SEAS archery team qualifies and competes at nationals
Archery is uncommon in the realm of school-sponsored athletics, but at St. Elizabeth Ann Seton catholic school (SEAS) in Hastings the sport is thriving among their elementary and middle school-aged students. This spring, SEAS’ middle school team (sixth-through-eighth graders) qualified for the National Archery in the Schools Program (NASP) national tournament in Louisville, Ky. Head coach Jeff Dohmen said that while this is not the first time a SEAS team has made Nationals, this year’s team was different with how they were able to consistently score.
“As a coach, you would hope that some of it is because of al the time you spend with them, however other things I see from the archers are little personal competitions they have with trying to out-shoot their friends and personal best scores,” Dohmen said. “That certainly drives the archers to score higher at each and every tournament and it showed throughout the season.”
The team competed May 10-12 at the Eastern Nationals tournament. Dohmen said it was a valuable experience for the team, even though they did not shoot the best, which he attributed to them shooting in an intimidating environment of almost 300 archers shooting at the same time on the same line.
“This year’s season has been a rewarding one for me,” Dohmen said about the season as a whole. “I love to see the archers succeed with beating their personal best scores at tournaments, and the smiles they have when they come off the shooting line after shooting a good round is awesome.”
Archery was first implemented at SEAS in 2009 under the physical education teacher, Padrick Judd (who left SEAS after this spring for another teaching position). The program is part of NASP, which requires a specific curriculum be taught using what Dohmen called the “11 steps to archery success”. Through NASP, schools can field elementary, middle school and high school teams. With SEAS only going through eighth grade, they field an elementary and middle school team, and due to their size they are allowed to let elementary schoolers compete on the middle school team.
Dohmen said that in order to qualify for nationals, a team must shoot a score of 3,000 or higher at an NASP tournament. The SEAS team accomplished that in all but one tournament they competed in this past season, which ran from December 1 until the national tournament in May. They generally compete in at least six tournaments a season. Scoring in the tournaments go like this -- each archer shoots at a target with 10 rings on it and they earn an additional point for every ring closer to the bullseye that they hit. Each participant shoots five arrows in a round -- one practice round and then three scoring rounds -- from distances of 10 and 15 meters. The total of the six scoring rounds are added up to a score out of 300. Team scores are required to incorporate the four highest boys scores, the four highest girls scores and then the four highest scores of the leftover boys and girls combined for a total of 12.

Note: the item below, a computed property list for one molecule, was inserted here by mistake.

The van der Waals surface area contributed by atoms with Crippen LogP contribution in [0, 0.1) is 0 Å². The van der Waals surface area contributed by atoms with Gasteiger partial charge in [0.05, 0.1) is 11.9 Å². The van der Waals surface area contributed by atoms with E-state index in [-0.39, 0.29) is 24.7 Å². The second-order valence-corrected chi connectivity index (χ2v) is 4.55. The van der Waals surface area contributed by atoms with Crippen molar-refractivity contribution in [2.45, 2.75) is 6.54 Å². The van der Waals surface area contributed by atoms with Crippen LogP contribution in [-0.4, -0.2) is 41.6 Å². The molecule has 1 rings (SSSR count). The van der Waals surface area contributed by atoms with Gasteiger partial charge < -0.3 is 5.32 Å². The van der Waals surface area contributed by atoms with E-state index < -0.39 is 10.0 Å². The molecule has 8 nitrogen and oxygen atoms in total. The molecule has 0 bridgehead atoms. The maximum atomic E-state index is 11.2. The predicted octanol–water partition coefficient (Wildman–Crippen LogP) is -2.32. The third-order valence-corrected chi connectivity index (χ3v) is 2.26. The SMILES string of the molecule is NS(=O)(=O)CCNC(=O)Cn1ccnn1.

Competing on this year’s nationals team were Sydney Sticha, Isabella Kasel, Margaret Macoskey, Marian Tripp, Blossom Mwangi, Peter Clark, Nolan Guild, Carlie Furlong, Morgan Sherry, Kate Kummer, Emma Butler, Eva Greene, Abi Englin, Ella Dohmen, Colin Maher, Casey Steinmetz, Jacob Landoll, Meredyth Anderson, Patrick (P.J.) and Thomas (Mas) Noonan. Coaches assisting Dohmen were Matt Anderson and Dan Braun.
Despite its relative rarity, Dohmen said that archery is growing in Minnesota.
“In the general sense of school sports, I agree that archery isn’t that common,” he said. “However, NASP continues to grow and the tournaments around the metro area get larger and larger. This year’s state tournament was held in Bemidji and there were over 1,400 archers that participated.”